By The Associated Press Omaha World-Herald. Jan. 1, 2021. Editorial: A terrible year has ended. Let’s work together in the Midlands for revival It’s New Year’s Day, and that’s a global sigh of relief you’re hearing. A sigh that, today, humanity can look in the rear-view mirror and see the Terrible Year Just Past thankfully receding into the distance. Good riddance, 2020. Welcome, 2021. The arrival of a pristine new year won’t magically wipe away the world’s multiple challenges spawned during 2020’s infamous plague year, but this turning of the temporal page does offer something supremely important. Hope. Let’s look at the coming months for the Midlands and extend wishes for a better, happier time. Vaccinations. Our most powerful weapon in defeating COVID lies in the vaccines to be distributed in Nebraska and Iowa this year. By rolling up our sleeves, Midlanders can roll back the COVID threat. Let’s join together to achieve the needed herd immunity level that can restore stability and much-needed civic confidence. And, for the time being, we will all need to supplement that effort by...
    LINCOLN, Neb. (AP) — Eleven Nebraska lawmakers will make a long-shot attempt Tuesday to bring the Legislature into a special session focused on the coronavirus pandemic and law enforcement. The lawmakers will file paperwork with the secretary of state's office to ask their colleagues whether they would support a special session. The secretary of state's office will then survey all state lawmakers. At least 33 of the Legislature's 49 senators would have to endorse the idea of a special session, an outcome that's extremely unlikely. Lawmakers finished their regular session less than two weeks ago after passing a major tax package. The session was also marred by nasty public disputes. Nine of the 11 senators calling for a special session are Democrats in the officially nonpartisan Legislature. One is a Republican who often sides with Democrats and one is a left-leaning independent. Special sessions are generally triggered by governors and focus on one specific topic. The proposed special session would focus on changing police powers, increasing civilian oversight of police, providing protections for workers threatened by the coronavirus, and other...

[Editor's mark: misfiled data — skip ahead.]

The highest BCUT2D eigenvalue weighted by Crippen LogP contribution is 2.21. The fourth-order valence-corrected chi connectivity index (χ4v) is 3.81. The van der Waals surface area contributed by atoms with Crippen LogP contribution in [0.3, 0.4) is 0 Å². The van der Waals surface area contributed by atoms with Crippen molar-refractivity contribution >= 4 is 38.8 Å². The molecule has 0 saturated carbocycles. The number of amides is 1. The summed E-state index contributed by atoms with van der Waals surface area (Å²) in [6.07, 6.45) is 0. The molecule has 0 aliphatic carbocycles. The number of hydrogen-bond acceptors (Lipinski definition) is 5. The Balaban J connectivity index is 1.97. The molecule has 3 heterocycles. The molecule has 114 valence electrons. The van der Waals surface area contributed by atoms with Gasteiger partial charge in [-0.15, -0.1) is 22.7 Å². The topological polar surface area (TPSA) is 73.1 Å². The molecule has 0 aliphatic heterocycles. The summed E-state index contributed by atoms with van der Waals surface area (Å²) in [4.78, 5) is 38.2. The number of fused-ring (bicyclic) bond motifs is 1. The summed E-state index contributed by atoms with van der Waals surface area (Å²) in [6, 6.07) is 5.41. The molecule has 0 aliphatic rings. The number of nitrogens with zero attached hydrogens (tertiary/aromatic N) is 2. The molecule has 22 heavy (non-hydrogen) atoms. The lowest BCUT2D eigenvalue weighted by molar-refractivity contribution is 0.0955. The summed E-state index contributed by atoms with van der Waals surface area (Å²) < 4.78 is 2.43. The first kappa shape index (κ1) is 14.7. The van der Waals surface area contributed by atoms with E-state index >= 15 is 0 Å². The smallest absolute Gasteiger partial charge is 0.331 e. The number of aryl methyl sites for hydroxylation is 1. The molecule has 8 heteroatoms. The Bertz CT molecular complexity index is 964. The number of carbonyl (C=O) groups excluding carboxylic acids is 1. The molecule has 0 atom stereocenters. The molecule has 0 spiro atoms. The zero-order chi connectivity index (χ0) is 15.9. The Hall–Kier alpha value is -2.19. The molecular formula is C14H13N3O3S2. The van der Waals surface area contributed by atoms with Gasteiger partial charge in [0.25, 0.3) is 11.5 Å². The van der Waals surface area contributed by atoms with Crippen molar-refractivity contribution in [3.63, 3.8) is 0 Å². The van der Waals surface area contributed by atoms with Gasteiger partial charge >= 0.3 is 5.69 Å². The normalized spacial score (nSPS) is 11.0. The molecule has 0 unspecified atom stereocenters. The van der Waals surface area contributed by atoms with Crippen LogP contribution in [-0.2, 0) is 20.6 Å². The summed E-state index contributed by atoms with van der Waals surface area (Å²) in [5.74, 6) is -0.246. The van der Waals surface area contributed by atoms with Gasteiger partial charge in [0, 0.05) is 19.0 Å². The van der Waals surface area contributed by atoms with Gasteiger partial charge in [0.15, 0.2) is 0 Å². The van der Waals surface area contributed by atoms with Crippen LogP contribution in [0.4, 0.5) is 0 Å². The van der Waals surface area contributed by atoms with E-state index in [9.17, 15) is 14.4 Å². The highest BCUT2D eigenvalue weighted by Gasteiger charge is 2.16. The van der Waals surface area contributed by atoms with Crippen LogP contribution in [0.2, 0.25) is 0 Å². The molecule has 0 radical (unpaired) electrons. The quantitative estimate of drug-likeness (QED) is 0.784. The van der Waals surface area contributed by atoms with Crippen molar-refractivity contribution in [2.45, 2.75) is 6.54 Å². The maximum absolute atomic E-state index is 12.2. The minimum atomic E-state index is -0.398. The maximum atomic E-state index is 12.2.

LINCOLN, Neb. (AP) — A bill that would let Nebraska teachers physically restrain students who are hurting themselves or others died in the Legislature Thursday after opponents mounted a filibuster to keep it from coming to a vote. Supporters fell one vote short of the 33 they needed to end legislative debate and advance the bill through a first-round vote. The bill by Sen. Mike Groene, of North Platte, would have allowed teachers to physically intervene in cases where a disruptive student is threatening themselves, a teacher or another student. The state teacher's union has pushed for the bill, arguing that many teachers feel powerless in their own classrooms and some have suffered severe injuries at the hands of unruly students. Opponents argued that minority students and children with disabilities are most likely to be physically disciplined for disruptive behavior. They said more focus should be put on training teachers to help them defuse situations with disruptive students earlier, before they turn physical. Copyright 2020 The Associated Press. All rights reserved. This material may not be published, broadcast, rewritten or redistributed....
    By GRANT SCHULTE, Associated Press LINCOLN, Neb. (AP) — Two Nebraska state senators who may have been exposed to the coronavirus isolated themselves Tuesday from their fellow lawmakers, taking seats in a distant upper balcony so they can still participate in legislative debate. Sens. Adam Morfeld of Lincoln and Julie Slama of Peru separated themselves from the rest of the Legislature in an abundance of caution. Both lawmakers took seats in a balcony at the back of the legislative chamber, about 40 feet above the main floor. Neither senator has tested positive for the virus or shown any symptoms. Speaker of the Legislature Jim Scheer said members of Slama's family have tested positive for the virus. Slama, 24, tested negative and may return to the main floor of the Legislature within the next few days. Scheer said that, in an abundance of caution, he asked Slama to remain isolated until she can be retested later this week. Senators in the rear balcony have a microphone available and are able to vote and participate in debate. Morfeld, 35, announced on social...
    By GRANT SCHULTE, Associated Press LINCOLN, Neb. (AP) — Attempts to lower Nebraska's property taxes appeared to stumble yet again Wednesday after some state lawmakers argued that the newest package could hurt local K-12 schools by restricting their ability to tax. Senators debated the bill for about three hours but ended up skipping over it without a vote, leaving its prospects unclear. The only way it's likely to return to the Legislature's agenda now is if leading supporters can show they have at least 33 votes to overcome a filibuster, a tall order given the opposition to the bill. “It appears to me that we are heading toward an impasse,” said Sen. Matt Williams, of Gothenburg. “If that horse can’t finish the race, we need to saddle up a horse that can finish the race.” The proposal would substantially boost state funding for Nebraska's K-12 public schools, which are by far the largest consumers of property tax revenue. Farmers, ranchers and homeowners argue that rising property valuations have shifted an ever-larger share of the cost onto their shoulders, especially in...